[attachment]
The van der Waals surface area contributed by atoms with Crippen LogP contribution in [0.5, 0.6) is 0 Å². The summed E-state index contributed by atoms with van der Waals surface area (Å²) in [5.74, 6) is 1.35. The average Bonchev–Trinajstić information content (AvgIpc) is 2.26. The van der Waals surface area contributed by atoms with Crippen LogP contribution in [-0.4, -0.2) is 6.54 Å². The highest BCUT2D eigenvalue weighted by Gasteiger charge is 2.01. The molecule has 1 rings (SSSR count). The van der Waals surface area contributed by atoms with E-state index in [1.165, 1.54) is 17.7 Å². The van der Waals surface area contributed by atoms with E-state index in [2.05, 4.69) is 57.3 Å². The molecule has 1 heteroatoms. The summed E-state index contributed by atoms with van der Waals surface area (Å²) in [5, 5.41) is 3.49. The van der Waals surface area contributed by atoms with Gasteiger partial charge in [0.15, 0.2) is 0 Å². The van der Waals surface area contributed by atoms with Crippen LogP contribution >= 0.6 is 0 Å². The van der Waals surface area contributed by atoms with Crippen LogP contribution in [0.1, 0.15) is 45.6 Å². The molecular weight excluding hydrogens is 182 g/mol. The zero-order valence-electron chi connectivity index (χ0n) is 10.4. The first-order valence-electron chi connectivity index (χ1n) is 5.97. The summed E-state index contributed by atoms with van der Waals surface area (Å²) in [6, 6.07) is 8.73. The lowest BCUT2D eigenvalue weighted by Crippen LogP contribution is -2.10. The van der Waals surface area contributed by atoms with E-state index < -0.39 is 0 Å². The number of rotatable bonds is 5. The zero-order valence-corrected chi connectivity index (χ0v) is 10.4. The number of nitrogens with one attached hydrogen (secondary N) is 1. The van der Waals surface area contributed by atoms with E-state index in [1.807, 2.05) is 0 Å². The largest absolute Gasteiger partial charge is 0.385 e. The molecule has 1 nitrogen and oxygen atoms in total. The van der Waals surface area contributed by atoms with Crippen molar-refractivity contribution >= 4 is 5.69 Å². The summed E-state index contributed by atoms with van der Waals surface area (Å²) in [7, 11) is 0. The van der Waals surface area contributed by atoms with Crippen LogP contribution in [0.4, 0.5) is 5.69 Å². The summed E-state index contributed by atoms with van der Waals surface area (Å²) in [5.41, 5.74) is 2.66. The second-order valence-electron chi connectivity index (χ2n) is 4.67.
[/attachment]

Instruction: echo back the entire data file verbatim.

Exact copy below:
The van der Waals surface area contributed by atoms with Crippen LogP contribution in [0.5, 0.6) is 0 Å². The summed E-state index contributed by atoms with van der Waals surface area (Å²) in [5.74, 6) is 1.35. The average Bonchev–Trinajstić information content (AvgIpc) is 2.26. The van der Waals surface area contributed by atoms with Crippen LogP contribution in [-0.4, -0.2) is 6.54 Å². The highest BCUT2D eigenvalue weighted by Gasteiger charge is 2.01. The molecule has 1 rings (SSSR count). The van der Waals surface area contributed by atoms with E-state index in [1.165, 1.54) is 17.7 Å². The van der Waals surface area contributed by atoms with E-state index in [2.05, 4.69) is 57.3 Å². The molecule has 1 heteroatoms. The summed E-state index contributed by atoms with van der Waals surface area (Å²) in [5, 5.41) is 3.49. The van der Waals surface area contributed by atoms with Gasteiger partial charge in [0.15, 0.2) is 0 Å². The van der Waals surface area contributed by atoms with Crippen LogP contribution >= 0.6 is 0 Å². The van der Waals surface area contributed by atoms with Crippen LogP contribution in [0.1, 0.15) is 45.6 Å². The molecular weight excluding hydrogens is 182 g/mol. The zero-order valence-electron chi connectivity index (χ0n) is 10.4. The first-order valence-electron chi connectivity index (χ1n) is 5.97. The summed E-state index contributed by atoms with van der Waals surface area (Å²) in [6, 6.07) is 8.73. The lowest BCUT2D eigenvalue weighted by Crippen LogP contribution is -2.10. The van der Waals surface area contributed by atoms with E-state index < -0.39 is 0 Å². The number of rotatable bonds is 5. The zero-order valence-corrected chi connectivity index (χ0v) is 10.4. The number of nitrogens with one attached hydrogen (secondary N) is 1. The van der Waals surface area contributed by atoms with E-state index in [1.807, 2.05) is 0 Å². The largest absolute Gasteiger partial charge is 0.385 e. The molecule has 1 nitrogen and oxygen atoms in total. The van der Waals surface area contributed by atoms with Crippen molar-refractivity contribution >= 4 is 5.69 Å². The summed E-state index contributed by atoms with van der Waals surface area (Å²) in [7, 11) is 0. The van der Waals surface area contributed by atoms with Crippen LogP contribution in [0.4, 0.5) is 5.69 Å². The summed E-state index contributed by atoms with van der Waals surface area (Å²) in [5.41, 5.74) is 2.66. The second-order valence-electron chi connectivity index (χ2n) is 4.67.